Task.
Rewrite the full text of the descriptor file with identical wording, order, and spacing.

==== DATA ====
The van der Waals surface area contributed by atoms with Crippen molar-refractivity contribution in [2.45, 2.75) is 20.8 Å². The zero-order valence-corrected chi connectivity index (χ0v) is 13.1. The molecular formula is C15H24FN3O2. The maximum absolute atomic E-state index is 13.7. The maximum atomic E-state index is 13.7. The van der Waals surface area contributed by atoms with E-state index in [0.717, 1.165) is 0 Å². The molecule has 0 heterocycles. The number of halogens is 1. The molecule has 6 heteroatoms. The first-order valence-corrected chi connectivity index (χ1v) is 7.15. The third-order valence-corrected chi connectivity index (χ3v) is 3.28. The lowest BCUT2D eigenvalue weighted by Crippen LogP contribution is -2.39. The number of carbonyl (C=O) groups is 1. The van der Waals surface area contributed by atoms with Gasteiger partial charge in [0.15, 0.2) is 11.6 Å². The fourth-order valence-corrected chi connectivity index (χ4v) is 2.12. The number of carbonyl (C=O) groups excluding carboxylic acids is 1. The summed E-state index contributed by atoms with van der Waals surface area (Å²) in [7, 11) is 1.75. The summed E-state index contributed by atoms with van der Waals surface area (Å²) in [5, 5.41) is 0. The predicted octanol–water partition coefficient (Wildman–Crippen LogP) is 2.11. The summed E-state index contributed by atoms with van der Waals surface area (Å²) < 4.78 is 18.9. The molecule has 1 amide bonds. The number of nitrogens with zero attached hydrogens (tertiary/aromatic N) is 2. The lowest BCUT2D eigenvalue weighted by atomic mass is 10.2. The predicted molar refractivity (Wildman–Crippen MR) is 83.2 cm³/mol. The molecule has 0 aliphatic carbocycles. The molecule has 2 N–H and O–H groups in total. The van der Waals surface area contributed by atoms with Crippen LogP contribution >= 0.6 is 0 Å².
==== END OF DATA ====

The van der Waals surface area contributed by atoms with Crippen molar-refractivity contribution in [2.45, 2.75) is 20.8 Å². The zero-order valence-corrected chi connectivity index (χ0v) is 13.1. The molecular formula is C15H24FN3O2. The maximum absolute atomic E-state index is 13.7. The maximum atomic E-state index is 13.7. The van der Waals surface area contributed by atoms with E-state index in [0.717, 1.165) is 0 Å². The molecule has 0 heterocycles. The number of halogens is 1. The molecule has 6 heteroatoms. The first-order valence-corrected chi connectivity index (χ1v) is 7.15. The third-order valence-corrected chi connectivity index (χ3v) is 3.28. The lowest BCUT2D eigenvalue weighted by Crippen LogP contribution is -2.39. The number of carbonyl (C=O) groups is 1. The van der Waals surface area contributed by atoms with Gasteiger partial charge in [0.15, 0.2) is 11.6 Å². The fourth-order valence-corrected chi connectivity index (χ4v) is 2.12. The number of carbonyl (C=O) groups excluding carboxylic acids is 1. The summed E-state index contributed by atoms with van der Waals surface area (Å²) in [7, 11) is 1.75. The summed E-state index contributed by atoms with van der Waals surface area (Å²) in [5, 5.41) is 0. The predicted octanol–water partition coefficient (Wildman–Crippen LogP) is 2.11. The summed E-state index contributed by atoms with van der Waals surface area (Å²) < 4.78 is 18.9. The molecule has 1 amide bonds. The number of nitrogens with zero attached hydrogens (tertiary/aromatic N) is 2. The lowest BCUT2D eigenvalue weighted by atomic mass is 10.2. The predicted molar refractivity (Wildman–Crippen MR) is 83.2 cm³/mol. The molecule has 0 aliphatic carbocycles. The molecule has 2 N–H and O–H groups in total. The van der Waals surface area contributed by atoms with Crippen LogP contribution >= 0.6 is 0 Å².